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[342] found six miles from Meridian a Southern white lady, who was conducting a colored pay school on her own account with 90 pupils. At Columbus, Miss., the white people had already given $1,000 to rebuild the schoolhouse which had been destroyed. Mississippi thus at that time appeared an inviting field and no personal hostility whatever met this colored inspector, and his picture of the freed people was a happy one. Many of them were intelligent, many reading the newspapers and having accurate and comprehensive understanding of the political situation. This was a better story than Gillem's. It is a pity that subsequent years had to vary the tale.

General Mower, in Louisiana, gave a very promising view of the reaction during the year (from 1866 to 1867) in favor of the schools of his jurisdiction. The numbers, however, were not large enough for that great State-only 246 schools with pupils 8,435. More than half of these were sustained by the freedmen themselves. The majority of the planters in the southern and western portions of Louisiana were still openly against education of the freedmen, so that plantation schools in those localities were few indeed.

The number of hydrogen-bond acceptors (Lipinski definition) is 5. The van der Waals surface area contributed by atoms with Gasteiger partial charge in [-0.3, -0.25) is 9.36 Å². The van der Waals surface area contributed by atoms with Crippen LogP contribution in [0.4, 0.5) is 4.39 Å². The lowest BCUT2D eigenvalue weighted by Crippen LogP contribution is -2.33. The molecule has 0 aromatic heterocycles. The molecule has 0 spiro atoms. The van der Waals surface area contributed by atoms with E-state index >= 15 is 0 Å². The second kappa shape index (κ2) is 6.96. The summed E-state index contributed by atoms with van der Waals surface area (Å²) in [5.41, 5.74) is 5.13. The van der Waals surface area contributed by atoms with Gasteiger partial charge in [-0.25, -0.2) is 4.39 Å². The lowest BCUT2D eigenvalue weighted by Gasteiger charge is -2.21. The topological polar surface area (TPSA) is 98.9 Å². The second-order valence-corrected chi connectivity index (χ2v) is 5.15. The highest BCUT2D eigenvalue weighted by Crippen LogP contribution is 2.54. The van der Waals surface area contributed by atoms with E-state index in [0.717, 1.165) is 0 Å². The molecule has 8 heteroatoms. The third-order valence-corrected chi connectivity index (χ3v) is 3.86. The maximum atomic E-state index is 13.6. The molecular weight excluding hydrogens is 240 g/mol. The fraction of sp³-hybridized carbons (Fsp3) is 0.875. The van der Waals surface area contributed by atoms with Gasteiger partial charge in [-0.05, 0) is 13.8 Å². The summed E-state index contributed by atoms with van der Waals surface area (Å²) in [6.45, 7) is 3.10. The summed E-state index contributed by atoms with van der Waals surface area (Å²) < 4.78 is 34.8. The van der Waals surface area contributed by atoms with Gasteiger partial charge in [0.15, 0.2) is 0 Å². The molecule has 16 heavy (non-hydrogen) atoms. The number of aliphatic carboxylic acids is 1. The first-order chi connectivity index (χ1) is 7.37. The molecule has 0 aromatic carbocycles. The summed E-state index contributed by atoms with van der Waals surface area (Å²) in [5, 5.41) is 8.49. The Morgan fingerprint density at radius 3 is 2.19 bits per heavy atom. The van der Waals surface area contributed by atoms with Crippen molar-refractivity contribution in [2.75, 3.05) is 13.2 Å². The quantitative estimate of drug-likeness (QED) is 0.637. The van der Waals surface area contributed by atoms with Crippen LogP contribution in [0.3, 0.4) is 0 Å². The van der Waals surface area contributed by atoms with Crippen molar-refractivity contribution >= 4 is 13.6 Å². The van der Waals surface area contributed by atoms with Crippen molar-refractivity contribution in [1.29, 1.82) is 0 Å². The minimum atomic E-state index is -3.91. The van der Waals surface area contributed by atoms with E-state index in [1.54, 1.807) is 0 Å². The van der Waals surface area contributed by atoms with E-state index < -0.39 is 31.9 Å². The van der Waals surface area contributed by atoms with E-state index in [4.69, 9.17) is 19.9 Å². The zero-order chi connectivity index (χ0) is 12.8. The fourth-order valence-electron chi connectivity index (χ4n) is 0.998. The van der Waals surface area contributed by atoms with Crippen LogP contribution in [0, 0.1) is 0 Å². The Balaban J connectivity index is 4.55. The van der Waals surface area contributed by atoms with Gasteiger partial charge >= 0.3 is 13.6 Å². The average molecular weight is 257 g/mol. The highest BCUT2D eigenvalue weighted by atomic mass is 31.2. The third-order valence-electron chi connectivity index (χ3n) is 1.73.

By army and Bureau changes General Charles Griffin came to be, the first of this year, district commander and assistant commissioner in Texas, with headquarters at Galveston. He did good work while he lived. I wrote of him: “His thorough knowledge of the people, eminent patriotism, sympathy with the freedmen, and the remarkable energy and promptness which marked his administration endeared him to the laboring classes and commanded universal respect.” He fell a victim to the epidemic of yellow fever that prevailed during the autumn of that year, dying at

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